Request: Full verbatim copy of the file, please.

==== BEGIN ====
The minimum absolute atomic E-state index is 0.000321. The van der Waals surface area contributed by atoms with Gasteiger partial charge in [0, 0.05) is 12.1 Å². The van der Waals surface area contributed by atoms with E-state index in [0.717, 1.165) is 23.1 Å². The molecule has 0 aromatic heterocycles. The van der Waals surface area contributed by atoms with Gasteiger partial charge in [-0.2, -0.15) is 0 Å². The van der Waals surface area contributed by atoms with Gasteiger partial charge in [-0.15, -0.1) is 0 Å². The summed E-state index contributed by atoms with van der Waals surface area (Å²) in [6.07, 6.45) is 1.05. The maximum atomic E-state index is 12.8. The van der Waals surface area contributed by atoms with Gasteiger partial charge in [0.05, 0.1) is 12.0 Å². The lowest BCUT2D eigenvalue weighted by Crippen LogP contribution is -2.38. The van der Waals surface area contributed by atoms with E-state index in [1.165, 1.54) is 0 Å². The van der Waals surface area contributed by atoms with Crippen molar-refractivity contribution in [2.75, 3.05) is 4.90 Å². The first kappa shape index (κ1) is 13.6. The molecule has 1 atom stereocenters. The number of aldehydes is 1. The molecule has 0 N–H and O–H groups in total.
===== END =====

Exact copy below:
The minimum absolute atomic E-state index is 0.000321. The van der Waals surface area contributed by atoms with Gasteiger partial charge in [0, 0.05) is 12.1 Å². The van der Waals surface area contributed by atoms with E-state index in [0.717, 1.165) is 23.1 Å². The molecule has 0 aromatic heterocycles. The van der Waals surface area contributed by atoms with Gasteiger partial charge in [-0.2, -0.15) is 0 Å². The van der Waals surface area contributed by atoms with Gasteiger partial charge in [-0.15, -0.1) is 0 Å². The summed E-state index contributed by atoms with van der Waals surface area (Å²) in [6.07, 6.45) is 1.05. The maximum atomic E-state index is 12.8. The van der Waals surface area contributed by atoms with Gasteiger partial charge in [0.05, 0.1) is 12.0 Å². The lowest BCUT2D eigenvalue weighted by Crippen LogP contribution is -2.38. The van der Waals surface area contributed by atoms with E-state index in [1.165, 1.54) is 0 Å². The van der Waals surface area contributed by atoms with Crippen molar-refractivity contribution in [2.75, 3.05) is 4.90 Å². The first kappa shape index (κ1) is 13.6. The molecule has 1 atom stereocenters. The number of aldehydes is 1. The molecule has 0 N–H and O–H groups in total.